The vascular morphometry was assed with a Olympus optical microscope, which allowed the computerized performing of an impressive number of measurements (thousands of vessels) within a very short period of time.
Prior to preparing the samples for histological examination, we carried out macroscopic studies of the vascularization of the genital apparatus in
the female rat in order to highlight the vascular pe-dicles.
The processing of the vascular morphometry data was carried out with the help of MS EXCEL software, and for each vascular category the average (M), standard deviation (SD) and average standard error (SM) was calculated.

Results and Discussions

Macro- and microscopic aspects of the genital apparatus in Sprague Dawley rats
The female rat presents cylindrical fallopian tubes, which slope obliquely from infero-medial to supero-lateral, having as vascular sources the uterine artery inferiorly and the ovarian artery superiorly. These are anastomosed and give out perpendicular ramifications on the whole length of the uterine tube 4-6 Figure 1.
The uterus is a single hollow organ, with its base oriented towards the top. It is vascularized by the uterine artery, which is oriented in an inferior to superior direction and is parallel to the lateral margin of the uterus, and then inflects laterally to form the tubal vascular arcade.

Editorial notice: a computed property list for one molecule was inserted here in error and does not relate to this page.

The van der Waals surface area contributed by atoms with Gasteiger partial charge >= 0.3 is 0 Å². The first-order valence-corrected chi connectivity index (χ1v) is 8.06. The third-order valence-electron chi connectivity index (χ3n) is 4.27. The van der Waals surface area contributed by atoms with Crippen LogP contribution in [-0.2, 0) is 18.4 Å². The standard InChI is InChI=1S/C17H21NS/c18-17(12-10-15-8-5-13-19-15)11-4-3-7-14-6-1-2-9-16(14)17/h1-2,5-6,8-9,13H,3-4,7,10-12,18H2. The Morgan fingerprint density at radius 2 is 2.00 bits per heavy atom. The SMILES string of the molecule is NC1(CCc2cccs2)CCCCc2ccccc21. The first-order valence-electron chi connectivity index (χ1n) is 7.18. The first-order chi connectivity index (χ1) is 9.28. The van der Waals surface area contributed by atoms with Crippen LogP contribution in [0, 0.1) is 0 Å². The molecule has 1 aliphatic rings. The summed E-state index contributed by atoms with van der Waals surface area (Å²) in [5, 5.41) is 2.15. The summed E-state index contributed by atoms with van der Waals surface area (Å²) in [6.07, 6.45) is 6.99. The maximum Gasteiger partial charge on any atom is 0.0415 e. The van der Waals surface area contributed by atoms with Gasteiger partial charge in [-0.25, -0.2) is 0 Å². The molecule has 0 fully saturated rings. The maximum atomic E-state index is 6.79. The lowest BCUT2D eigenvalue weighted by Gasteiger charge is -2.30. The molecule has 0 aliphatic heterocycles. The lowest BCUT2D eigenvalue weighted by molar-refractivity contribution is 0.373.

The study of histological preparations has generated data regarding the length of three categories of vessels from the uterus's and the fallopian tubes- circulatory network - capillaries, meta-arterioles and venules, and small-caliber vessels. A number of 309 capillaries (diameter smaller than 15 micrometers) were studied, as well as 300 meta-arterioles and venules (diameter between 15 and 40 micrometers) and 405 small-caliber vessels (diameter between 41 and 100 micrometers).Figure 2.
Figure 1. Non-pregnant uterus of a Sprague Dawley rat in vivo study, preparing period for uterus transplantation.
Figure 2.

Microscopic and vascular morphometry aspects in humans
The arterial vascularisation of the uterus has three source directions: the uterine artery, the ovarian artery and the round ligament artery (these arteries have branches that are often anastomosed among each other), but the inferior mesenteric artery, the medium sacral artery, the inferior epigastric artery and the external pudendal artery can also contribute. 7
The arterial anastomoses are well represented and can be encountered both at perivisceral and myometrium (intramural) level. Therefore, the uterus is a very well vascularised organ, but its vascularization depends on its functional state and age.